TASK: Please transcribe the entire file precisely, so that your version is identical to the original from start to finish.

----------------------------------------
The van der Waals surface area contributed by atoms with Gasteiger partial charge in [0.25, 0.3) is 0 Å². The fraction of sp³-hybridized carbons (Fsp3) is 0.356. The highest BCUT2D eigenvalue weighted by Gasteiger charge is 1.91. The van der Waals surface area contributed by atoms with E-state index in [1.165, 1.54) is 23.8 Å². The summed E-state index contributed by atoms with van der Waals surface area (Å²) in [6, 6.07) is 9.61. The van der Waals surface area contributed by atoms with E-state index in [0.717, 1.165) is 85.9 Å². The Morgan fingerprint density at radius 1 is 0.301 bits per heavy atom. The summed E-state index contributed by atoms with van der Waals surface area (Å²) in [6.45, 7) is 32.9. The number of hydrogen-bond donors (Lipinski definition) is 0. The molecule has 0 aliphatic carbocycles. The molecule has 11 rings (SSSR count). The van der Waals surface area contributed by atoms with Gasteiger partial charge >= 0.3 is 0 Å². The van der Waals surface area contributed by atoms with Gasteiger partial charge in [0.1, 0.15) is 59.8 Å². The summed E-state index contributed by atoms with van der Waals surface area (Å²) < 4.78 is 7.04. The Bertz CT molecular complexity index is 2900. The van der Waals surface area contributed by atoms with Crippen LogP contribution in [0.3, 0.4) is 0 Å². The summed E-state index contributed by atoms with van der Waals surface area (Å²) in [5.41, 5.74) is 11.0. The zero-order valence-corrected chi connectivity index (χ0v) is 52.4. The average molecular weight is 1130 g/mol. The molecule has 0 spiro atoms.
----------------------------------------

The van der Waals surface area contributed by atoms with Gasteiger partial charge in [0.25, 0.3) is 0 Å². The fraction of sp³-hybridized carbons (Fsp3) is 0.356. The highest BCUT2D eigenvalue weighted by Gasteiger charge is 1.91. The van der Waals surface area contributed by atoms with E-state index in [1.165, 1.54) is 23.8 Å². The summed E-state index contributed by atoms with van der Waals surface area (Å²) in [6, 6.07) is 9.61. The van der Waals surface area contributed by atoms with E-state index in [0.717, 1.165) is 85.9 Å². The Morgan fingerprint density at radius 1 is 0.301 bits per heavy atom. The summed E-state index contributed by atoms with van der Waals surface area (Å²) in [6.45, 7) is 32.9. The number of hydrogen-bond donors (Lipinski definition) is 0. The molecule has 0 aliphatic carbocycles. The molecule has 11 rings (SSSR count). The van der Waals surface area contributed by atoms with Gasteiger partial charge >= 0.3 is 0 Å². The van der Waals surface area contributed by atoms with Gasteiger partial charge in [0.1, 0.15) is 59.8 Å². The summed E-state index contributed by atoms with van der Waals surface area (Å²) < 4.78 is 7.04. The Bertz CT molecular complexity index is 2900. The van der Waals surface area contributed by atoms with Crippen LogP contribution in [0.3, 0.4) is 0 Å². The summed E-state index contributed by atoms with van der Waals surface area (Å²) in [5.41, 5.74) is 11.0. The zero-order valence-corrected chi connectivity index (χ0v) is 52.4. The average molecular weight is 1130 g/mol. The molecule has 0 spiro atoms.